Prospective study on the prevalence of sudden infant death and possible risk factors in Brussels: preliminary results (1987-1988)

Eur J Pediatr. 1990 Jan;149(4):284-6. doi: 10.1007/BF02106296.


A prospective study was carried out to assess the frequency of sudden infant death (SID) in the Brussels area. The study was conducted between January and December 1987 on infants presented to the health clinics of the Brussels "Office de la Naissance et de l'Enfance" (ONE). The infants entered the study if: (a) they were born between January 1 and December 31, 1987; (b) they attended an ONE consultation in the Brussels area between January 1987 and December 1988; (c) visits were repeated monthly during the first 12 months of life, or until death occurred; and (d) standard questionnaires were completed for each visit. For 4,064 infants these four criteria were fulfilled. During the study period 7 infants died of SID. Their deaths were unexpected and remained unexplained despite post-mortem investigations. For each SID case, 10 control infants were selected from the same health clinics. Controls matched the SID cases in the following respects: (a) dates of visits; (b) sex; (c) gestational age; (d) legal age; and (e) the profession of both parents. For most of the 65 items studied no significant difference was seen between the 7 SID infants and their 70 matched controls. Only two variables significantly differentiated the two groups. Repeated fatigue during feeding was seen in 4 of the 7 SID cases, but only in 10 of the 70 control infants (Fisher P = 0.017). Profuse sweating during sleep was reported in 2 of the 7 SID infants, and in none of the 70 controls (Fischer P = 0.007). These two infants' bedclothes were repeatedly wet with sweat.(ABSTRACT TRUNCATED AT 250 WORDS)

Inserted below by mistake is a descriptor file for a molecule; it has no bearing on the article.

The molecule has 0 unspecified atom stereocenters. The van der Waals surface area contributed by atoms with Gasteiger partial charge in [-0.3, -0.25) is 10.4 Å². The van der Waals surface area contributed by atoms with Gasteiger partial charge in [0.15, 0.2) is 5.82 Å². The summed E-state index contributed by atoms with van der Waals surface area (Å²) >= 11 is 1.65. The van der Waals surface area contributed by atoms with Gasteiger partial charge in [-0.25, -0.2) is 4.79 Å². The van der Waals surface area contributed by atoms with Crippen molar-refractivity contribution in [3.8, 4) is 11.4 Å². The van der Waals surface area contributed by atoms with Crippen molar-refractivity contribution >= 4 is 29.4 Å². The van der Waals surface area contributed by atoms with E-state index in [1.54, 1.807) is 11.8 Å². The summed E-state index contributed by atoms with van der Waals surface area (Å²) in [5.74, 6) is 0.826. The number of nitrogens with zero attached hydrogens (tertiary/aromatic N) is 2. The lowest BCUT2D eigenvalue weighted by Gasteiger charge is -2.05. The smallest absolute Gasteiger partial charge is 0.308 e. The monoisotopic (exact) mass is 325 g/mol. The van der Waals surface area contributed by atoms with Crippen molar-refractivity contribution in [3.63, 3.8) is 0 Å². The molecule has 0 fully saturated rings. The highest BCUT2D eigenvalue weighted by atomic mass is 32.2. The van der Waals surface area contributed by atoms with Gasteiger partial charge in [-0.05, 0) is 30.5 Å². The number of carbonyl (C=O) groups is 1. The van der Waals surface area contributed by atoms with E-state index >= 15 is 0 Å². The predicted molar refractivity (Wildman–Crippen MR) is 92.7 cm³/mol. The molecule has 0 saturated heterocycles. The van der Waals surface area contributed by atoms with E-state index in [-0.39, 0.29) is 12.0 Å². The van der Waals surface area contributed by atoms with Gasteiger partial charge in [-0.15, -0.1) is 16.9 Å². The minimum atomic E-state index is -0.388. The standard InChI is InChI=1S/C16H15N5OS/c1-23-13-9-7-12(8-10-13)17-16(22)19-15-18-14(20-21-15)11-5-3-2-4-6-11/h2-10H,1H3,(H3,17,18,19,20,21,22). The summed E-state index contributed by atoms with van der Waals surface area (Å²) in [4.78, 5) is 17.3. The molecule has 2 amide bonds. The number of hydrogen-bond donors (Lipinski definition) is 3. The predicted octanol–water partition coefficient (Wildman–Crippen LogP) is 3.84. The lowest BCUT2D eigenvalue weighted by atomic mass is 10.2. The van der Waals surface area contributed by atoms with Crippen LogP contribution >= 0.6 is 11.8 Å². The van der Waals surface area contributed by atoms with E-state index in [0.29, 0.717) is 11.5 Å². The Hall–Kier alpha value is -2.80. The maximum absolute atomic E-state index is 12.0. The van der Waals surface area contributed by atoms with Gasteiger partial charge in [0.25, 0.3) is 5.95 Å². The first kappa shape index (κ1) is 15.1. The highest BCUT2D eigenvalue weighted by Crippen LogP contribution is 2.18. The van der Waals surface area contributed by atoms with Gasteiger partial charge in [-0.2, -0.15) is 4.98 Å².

Publication types

  • Research Support, Non-U.S. Gov't

MeSH terms

  • Belgium
  • Case-Control Studies
  • Chi-Square Distribution
  • Cross-Sectional Studies
  • Fatigue
  • Feeding Behavior
  • Female
  • Humans
  • Infant
  • Male
  • Prevalence
  • Prospective Studies
  • Risk Factors
  • Sleep
  • Sudden Infant Death / epidemiology*
  • Surveys and Questionnaires
  • Sweating